Professor Musah and STEM Education
Professor Rabi Musah heads the UAlbany Center for Achievement, Retention and Student Success (CARSS website) which aims to strengthen the U.S. workforce and research sectors and to provide a model program for the nation's higher education institutions, to address dramatic nationwide workforce shortfalls in science, technology, engineering and mathematics (STEM) fields by reversing the problem of the decline in the population of STEM majors. The Center was launched with a $1 million grant from the National Science Foundation (http://www.albany.edu/news/release_4296.shtml).
Although all fields of study have importance, the recent focus and increasing discussion of STEM education in the electronic, broadcast and print media is a consequence of the fact that the number of students in the United States interested in pursuing careers in STEM fields has been declining steadily over the years. Since STEM job opportunities are outpacing the availability of STEM workers, there are current shortfalls in the STEM workforce population, and these are expected to steadily increase. Furthermore, although the decline in interest and/or persistence in STEM education occurs for both women and men, the percentages of women and individuals from various socioeconomic and ethnic categories remain underrepresented in STEM careers. There are many reasons for these continuing trends, but an important question is how this circumstance can be reversed.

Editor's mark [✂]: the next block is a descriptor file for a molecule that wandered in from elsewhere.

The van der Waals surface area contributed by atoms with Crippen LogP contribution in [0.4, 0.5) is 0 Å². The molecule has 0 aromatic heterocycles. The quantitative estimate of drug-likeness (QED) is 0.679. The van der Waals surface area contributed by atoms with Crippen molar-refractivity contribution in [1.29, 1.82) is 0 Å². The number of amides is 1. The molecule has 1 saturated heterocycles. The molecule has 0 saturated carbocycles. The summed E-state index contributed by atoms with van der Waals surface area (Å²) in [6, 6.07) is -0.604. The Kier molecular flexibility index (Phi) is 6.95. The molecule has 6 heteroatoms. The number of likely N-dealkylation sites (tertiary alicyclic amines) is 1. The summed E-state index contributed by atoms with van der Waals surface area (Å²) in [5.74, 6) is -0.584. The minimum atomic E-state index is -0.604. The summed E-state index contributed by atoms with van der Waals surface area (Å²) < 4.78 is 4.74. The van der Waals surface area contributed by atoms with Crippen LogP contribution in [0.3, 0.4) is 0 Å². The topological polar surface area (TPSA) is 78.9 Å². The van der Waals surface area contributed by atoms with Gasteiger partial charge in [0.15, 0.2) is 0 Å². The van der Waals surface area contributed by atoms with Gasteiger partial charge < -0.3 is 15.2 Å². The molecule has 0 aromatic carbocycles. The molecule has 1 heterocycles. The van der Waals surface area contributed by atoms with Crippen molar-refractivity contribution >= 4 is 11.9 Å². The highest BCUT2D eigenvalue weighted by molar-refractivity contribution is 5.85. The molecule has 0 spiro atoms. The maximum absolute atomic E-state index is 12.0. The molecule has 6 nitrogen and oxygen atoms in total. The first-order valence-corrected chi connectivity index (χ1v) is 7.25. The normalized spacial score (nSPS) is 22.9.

CARSS helps to reverse the trend by increasing persistence in STEM courses, which ultimately results in increase graduate rates across all demographics. It utilizes a well-established holistic model to address the specific needs of the target population (i.e. all incoming STEM majors, including transfer students). The most salient features of CARSS program offerings are free and easily accessible peer tutoring in the “gateway” science courses (in biology, chemistry, physics and math germane to these areas), the fostering of a supportive and nurturing environment where students can gain a strong sense of connections with the larger university community, and the establishment of an “on-campus” home and “one-stop-shop” where questions can be answered and information easily acquired. Another of its goals is to extend the academic support services offered at the University at Albany to a larger cohort of students with these majors and assist them in achieving their academic goals.